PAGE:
Robinhood risks abandoning its main revenue stream as payment for order flow because according to SEC chairman Gary Gensler, these practices are controversial and inefficient for the consumers so let’s read more in our latest crypto news.
Gary Gensler said that the SEC could ban payments for order flow because it is a controversial practice employed by Robinhood and can become expensive for the users. The pressure could speed up Robinhood’s continuing expansion into crypto offerings so the executives at stock and crypto trading app Robinhood vowed to diversify the revenue sources in the upcoming months and expand the appeal to crypto users.
In an interview with Barron’s published today, US Securities and Exchange Commission Chairman Gary Gensler explained that the agency is considering banning the payment for order flow practices and trading in HOOD shares dropped right away because these practices have traditionally been responsible for the bulk of the revenue. The payment for order flow or PFOF entails outsourcing the execution of stock trades to third parties so when someone buys a stock on Robinhood, another company paid the fractions of a penny per share to match the buyers and sellers. Using price data analysis, these market makers can execute the trade efficiently and Robinhood can take a cut of the proceedings which is why Robinhood risks abandoning its main revenue stream.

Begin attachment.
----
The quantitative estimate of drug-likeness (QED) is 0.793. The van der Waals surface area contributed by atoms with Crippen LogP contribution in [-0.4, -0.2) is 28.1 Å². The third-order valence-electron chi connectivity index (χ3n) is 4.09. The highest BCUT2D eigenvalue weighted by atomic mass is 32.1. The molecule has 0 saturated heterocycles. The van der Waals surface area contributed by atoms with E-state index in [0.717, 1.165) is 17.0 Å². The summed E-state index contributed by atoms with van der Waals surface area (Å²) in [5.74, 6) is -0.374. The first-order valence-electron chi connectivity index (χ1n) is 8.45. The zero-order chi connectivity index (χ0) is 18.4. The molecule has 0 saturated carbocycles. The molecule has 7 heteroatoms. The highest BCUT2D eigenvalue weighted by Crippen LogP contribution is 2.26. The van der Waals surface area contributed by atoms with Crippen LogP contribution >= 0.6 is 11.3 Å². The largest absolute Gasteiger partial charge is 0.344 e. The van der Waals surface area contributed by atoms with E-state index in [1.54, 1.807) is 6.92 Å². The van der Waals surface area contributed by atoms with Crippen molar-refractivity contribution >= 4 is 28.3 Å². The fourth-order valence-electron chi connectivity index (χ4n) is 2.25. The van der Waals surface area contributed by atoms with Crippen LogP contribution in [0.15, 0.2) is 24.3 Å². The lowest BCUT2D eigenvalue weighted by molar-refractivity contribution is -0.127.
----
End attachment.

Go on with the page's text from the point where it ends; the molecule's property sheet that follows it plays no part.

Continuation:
The market makers provide liquidity which makes reasonably priced trades possible and they can even improve the trading prices for the customer as they have to be able to match if not beat the orders placed directly on a US stock exchange in line with the National Best Bid and Offer. Some however are responsible for raising overall prices by keeping the trades off of exchanges and make larger spreads on trades. Others say that the data that the market makers receive will reduce competition over time as companies price other market makers out which leads to larger spreads and Gensler agreed that it could be better if this data is public:
“They get the data, they get the first look, they get to match off buyers and sellers out of that order flow. That may not be the most efficient markets for the 2020s.”
In its Q2 earnings announcement, Robinhood CEO Vlad Tenev remained committed to the new product additions, including a crypto wallet and more crypto for trading. The listed coins are the main source of non-PFOR revenue for the company. In the earnings call, it’s first as a publicly traded company as Robinhood revealed that 60% of accounts with funds in them starting to trade crypto for the first time.
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